wildlife of Namibia
Introduction: Although hyena have a reputation of being scavengers they are actually very efficient hunters with very powerful jaws. This is perhaps best appreciated when an individual is seen running off from a kill carrying the hind leg of a wildebeest or other heavy section of a carcass, high off the ground. Adult hyenas can run at speeds of up to 60km/hr. Female hyena are larger than males and have an erectile clitoris (which makes it virtually impossible to distinguish between the sexes). Clans of hyena are led by dominant females. The spotted hyena (Crocuta crocuta) have particularly heavy fore quarters with relatively lighter hind quarters. This is over emphasized by tucking their tails between their legs when they are running away, giving the impression of having sloping backs.
Distinguishing between the spotted hyena from the brown hyena can be made easier by identifying the following differences:
- The spotting on the body of the spotted hyena is usually visible, except in very old individuals.
- It has more rounded ears as opposed to the pointed ears of the brown hyena.
- The spotted hyena has a shorter, less shaggy coat.
Both spotted and brown hyenas garner very little notice from prey species when walking or lying down. It is only when one runs towards them, that their intended prey is alerted.
Distribution: Once widespread throughout Namibia, spotted hyenas can now mainly be found in Etosha National Park, Kaokoland, the Caprivi Strip, Kavango and Bushmanland areas. Other small populations also exists in the Namib Desert, and within the Skeleton Coast National Park.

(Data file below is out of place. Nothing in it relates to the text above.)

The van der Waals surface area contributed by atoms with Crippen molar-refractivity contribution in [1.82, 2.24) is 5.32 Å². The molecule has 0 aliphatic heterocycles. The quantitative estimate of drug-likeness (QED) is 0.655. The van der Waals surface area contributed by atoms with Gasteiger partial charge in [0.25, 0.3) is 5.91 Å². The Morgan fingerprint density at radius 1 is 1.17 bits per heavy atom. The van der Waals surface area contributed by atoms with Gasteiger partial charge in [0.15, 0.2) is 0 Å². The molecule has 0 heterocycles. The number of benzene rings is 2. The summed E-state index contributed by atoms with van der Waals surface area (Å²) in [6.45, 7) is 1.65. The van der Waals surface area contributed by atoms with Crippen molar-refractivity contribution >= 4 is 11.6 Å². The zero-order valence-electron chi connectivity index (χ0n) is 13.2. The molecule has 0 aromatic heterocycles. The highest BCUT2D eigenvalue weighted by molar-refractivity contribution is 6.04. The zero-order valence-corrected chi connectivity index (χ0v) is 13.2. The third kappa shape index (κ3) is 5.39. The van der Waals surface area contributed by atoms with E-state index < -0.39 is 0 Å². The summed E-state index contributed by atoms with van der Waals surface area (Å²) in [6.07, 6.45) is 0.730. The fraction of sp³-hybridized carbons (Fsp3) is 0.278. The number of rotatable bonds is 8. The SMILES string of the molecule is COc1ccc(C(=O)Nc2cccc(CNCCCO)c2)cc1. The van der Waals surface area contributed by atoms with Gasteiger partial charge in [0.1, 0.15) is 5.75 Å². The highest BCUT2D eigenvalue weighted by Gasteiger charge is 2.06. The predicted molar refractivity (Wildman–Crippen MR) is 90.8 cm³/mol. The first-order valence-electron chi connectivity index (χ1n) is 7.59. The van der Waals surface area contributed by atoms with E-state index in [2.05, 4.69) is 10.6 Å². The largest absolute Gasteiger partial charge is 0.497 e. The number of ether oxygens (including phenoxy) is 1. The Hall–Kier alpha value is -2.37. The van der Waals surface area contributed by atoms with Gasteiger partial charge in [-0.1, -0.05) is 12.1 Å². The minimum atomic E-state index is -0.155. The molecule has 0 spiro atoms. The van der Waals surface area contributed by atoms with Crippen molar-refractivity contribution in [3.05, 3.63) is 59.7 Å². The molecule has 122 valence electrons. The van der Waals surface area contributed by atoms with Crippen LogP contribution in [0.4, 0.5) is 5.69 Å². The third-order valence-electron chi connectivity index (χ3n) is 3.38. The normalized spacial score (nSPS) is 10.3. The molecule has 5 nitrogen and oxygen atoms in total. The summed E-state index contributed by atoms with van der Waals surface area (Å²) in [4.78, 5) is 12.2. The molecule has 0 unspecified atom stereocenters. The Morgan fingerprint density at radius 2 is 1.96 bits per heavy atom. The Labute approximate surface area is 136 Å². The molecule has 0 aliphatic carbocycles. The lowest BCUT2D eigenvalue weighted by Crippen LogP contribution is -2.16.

Diet: Food is dictated largely by what is available, but adults and calves of wildebeest and zebra are the main target. They are well-known for scavenging on most meat.
Colouring: It is greyish-drab to rufous in body colour and is covered with large spots
Breeding: Between 1-4 young are born at any time during the year (with a peak in late summer) after a gestation period of ± 3 months.
Size: The spotted hyena stands around 80cm at the shoulder and females can weigh between 56 - 80 kg, on average heavier than the male, who weighs between 46 - 79 kg. Both male and female are around 1.5m long.
Wonderfully situated remote lodge - directly on the beach near the Cape Cross seal colony
An upmarket lodge on the Skeleton Coast - only visit-able as part of a fly in safari.
Accommodation in the Skeleton Coast, really catering for fisherman but hardened visitors who absolutely have to spend a few nights inside the Skeleton Coast Park may choose to stay here
A campsite in the Skeleton Coast Park, popular with fisherman during the summer holidays